The Anaheim Ducks announced that they have signed Carl Hagelin to a four-year contract. The financial terms of the deal weren’t revealed by the team, but his new contract is worth $16 million, according to the Orange County Register’s Eric Stephens.

Hagelin, 26, was acquired by Anaheim from the New York Rangers in June along with the 59th (Julius Nattinen) and 179th (Garrett Metcalf) overall selections in the 2015 NHL Entry Draft. In exchange the Rangers received Emerson Etem and the 41st overall pick (Ryan Gropp).

That move provided the Ducks with the type of speedy forward that Ducks GM Bob Murray craved.

“We can play with some speed now,” Murray said in June. “If you watched Tampa Bay and Chicago [in the Stanley Cup Final], that was pretty quick.

“You see who’s in the finals and you see how we got beat — the speed element of the game is getting bigger and bigger and bigger. So we have to move along with the times, and we got a guy that can really skate.”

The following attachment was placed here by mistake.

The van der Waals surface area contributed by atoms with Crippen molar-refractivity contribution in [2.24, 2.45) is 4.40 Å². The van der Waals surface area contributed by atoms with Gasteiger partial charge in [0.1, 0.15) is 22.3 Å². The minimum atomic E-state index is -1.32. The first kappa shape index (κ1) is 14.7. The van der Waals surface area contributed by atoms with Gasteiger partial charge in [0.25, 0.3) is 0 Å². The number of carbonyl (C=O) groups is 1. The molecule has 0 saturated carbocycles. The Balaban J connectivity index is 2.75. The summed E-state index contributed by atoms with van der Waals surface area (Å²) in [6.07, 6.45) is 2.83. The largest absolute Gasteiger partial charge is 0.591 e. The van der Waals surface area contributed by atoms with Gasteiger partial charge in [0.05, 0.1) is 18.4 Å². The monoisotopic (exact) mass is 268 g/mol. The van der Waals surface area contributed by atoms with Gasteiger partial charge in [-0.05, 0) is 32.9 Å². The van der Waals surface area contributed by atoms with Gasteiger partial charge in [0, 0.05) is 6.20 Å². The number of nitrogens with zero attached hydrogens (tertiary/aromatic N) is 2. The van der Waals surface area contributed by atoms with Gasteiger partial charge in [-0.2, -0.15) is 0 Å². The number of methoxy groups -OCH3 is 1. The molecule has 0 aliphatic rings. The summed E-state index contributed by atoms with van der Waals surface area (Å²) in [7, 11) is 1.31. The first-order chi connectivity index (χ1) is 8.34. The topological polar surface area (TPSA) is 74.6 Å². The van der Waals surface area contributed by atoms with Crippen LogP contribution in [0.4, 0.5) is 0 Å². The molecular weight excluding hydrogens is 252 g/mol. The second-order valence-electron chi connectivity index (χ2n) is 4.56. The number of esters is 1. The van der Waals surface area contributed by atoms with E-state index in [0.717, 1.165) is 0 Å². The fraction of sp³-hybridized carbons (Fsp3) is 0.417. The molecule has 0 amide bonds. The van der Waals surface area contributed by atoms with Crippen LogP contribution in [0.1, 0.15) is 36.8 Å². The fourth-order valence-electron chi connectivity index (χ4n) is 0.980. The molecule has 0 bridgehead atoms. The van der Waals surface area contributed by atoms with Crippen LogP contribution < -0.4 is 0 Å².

Hagelin had 17 goals and 35 points in 82 contests last season. He was a restricted free agent coming off of a two-year, $4.5 million contract.

Gonchar returns to Penguins for pro tryout

Sergei Gonchar

With his career winding down, Sergei Gonchar is returning to Pittsburgh in the hopes of playing once more with the team he helped lead to a Stanley Cup championship.

The Penguins have announced that Gonchar will attend their training camp on a professional tryout contract.

Gonchar has recorded 220 goals and 811 points in 1,301 career games with the Washington Capitals, Boston Bruins, Penguins, Ottawa Senators, Dallas Stars, and Montreal Canadiens. He’s reached the 50-point mark on nine separate occasions and has traditionally logged big minutes.

He’s 41-years-old now though and saw his role decline substantially with Montreal last season. He had a goal and 14 points in 48 contests and wasn’t used at all in the playoffs.

At this stage of his career, he might find it difficult to secure a job with the Penguins. Pittsburgh has six blueliners inked to one-way contracts, not including Olli Maatta. On top of that, defensemen Adam Clendening and Derrick Pouliot are expected to compete for roster spots during training camp.